Kenyai O’Neal and PaviElle French in Pillsbury House Theatre’s Dat Black Mermaid Man/Lady/Show. Photo by Rich Ryan.
I attended the opening performance of Dat Black Mermaid Man/Lady/Show at the Pillsbury House Theatre. Sharon Bridgforth wrote the play in the avant-garde theatre form called theatrical jazz. Under the direction of Ebony Noelle Golden, the show promised to be a collaborative work with a creative theme related to performance art, music that is an aural design, and movement choreographed to closely integrate with the vocal performance.
The result was a show that exceeded my expectations with an exciting new theatre form, presented as a radical re-interpretation of the original staging. The impetus for this re-interpretation (soon to be a legend) is due to a lead actress hurting her ankle during the last week of rehearsal – leaving her in too much pain to walk, to say nothing of dance. The acting ensemble did not cancel the scheduled opening; instead, they opted to present an altered performance consistent with the spirit of the play without compromising the fundamental creativity of the collaborative process.
The four actors sat behind a row of music stands placed mid-stage. Stage right was HoneyPot (Florinda Bryant) and Duck (Aimee Bryant). Between Time (Kenyai O’Neal) and Flesh (PaviElle French) were stage left. Scenes flowed like currents beneath the surface of the ocean as the performers portrayed vignettes, told anecdotes, spoke monologues, sang, and took on additional characters. There was an amazing level of expression created by the scope of movement and the intensity of interaction made possible by four actors seated in a row (one with her foot in ice).
The first and most interesting story that bubbled up takes place at the Juke Joint, where HoneyPot and Duck act out their infamous reputations as assassins. These two African-American women are victims of unrelenting domestic abuse and social discrimination, resulting in a kind of PTSD or misanthropy. HoneyPot carries a knife in her breast and isn’t afraid to whip it out if you rile her. Duck is known to pull out a gun because of her problems processing her emotions, when a low-life messes with her. When she swings her pistol around, everyone knows to “duck”, hence her nickname. Duck also has the play’s funniest lines. Rather late in the performance, the Mermaid Man/Lady is revealed as a transvestite character who is well-known by the patrons of the Juke Joint.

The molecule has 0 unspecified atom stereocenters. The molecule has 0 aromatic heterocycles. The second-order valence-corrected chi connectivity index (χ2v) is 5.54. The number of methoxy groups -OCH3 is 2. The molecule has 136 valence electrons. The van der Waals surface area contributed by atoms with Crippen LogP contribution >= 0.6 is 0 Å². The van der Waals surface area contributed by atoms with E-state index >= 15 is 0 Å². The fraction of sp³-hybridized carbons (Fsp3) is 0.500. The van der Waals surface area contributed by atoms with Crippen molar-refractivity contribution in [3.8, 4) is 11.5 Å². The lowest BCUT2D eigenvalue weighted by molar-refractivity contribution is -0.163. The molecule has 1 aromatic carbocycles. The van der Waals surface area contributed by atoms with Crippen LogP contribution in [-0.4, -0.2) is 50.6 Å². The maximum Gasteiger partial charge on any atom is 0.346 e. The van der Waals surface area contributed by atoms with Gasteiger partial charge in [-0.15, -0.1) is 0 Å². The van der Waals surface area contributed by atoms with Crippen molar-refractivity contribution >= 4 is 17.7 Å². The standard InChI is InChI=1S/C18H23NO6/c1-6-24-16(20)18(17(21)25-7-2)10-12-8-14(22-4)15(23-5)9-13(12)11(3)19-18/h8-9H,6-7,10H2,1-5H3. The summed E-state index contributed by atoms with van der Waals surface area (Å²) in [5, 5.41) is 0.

In the end, the performers create a mental space where “the past, the present, the future/the living, the dead, the not yet born, co-exist”, a threshold where much of the action happens in the audience’s imagination instead of onstage. One’s mind grasps at how associations, connected themes, and assembled fragmentary scenes blends into a story. To some, this kind of interactivity is the Holy Grail of abstract, collaborative theatre.
Christopher Heilman’s set design is an environmental work similar to the type you might walk through in an art gallery. Ribbons of aqua-blue and aqua-green paper hang from lighting grid to give the impression the characters are at the bottom of the ocean. Stage left hangs a large, circular neon tube of white light, like a big bubble in the water. It represents the family secrets that are expressed and bubble-up to the surface to be dealt with in the present. Mankwe Ndosi composed music that is integrated with the vocal text using song, dance and instruments, seamlessly incorporating Gospel, African, hip-hop, and jazz.
When an actress’ temporary injury threatened to cancel a show’s opening night, the acting ensemble decided the show must go on. In is a stunner of a happenstance, that decision has led to the creation of a new form of theatre that holds potential for new theatrical development.
Dat Black Mermaid Man/Lady/Show plays through June 24 at Pillsbury House + Theatre in Minneapolis, MN.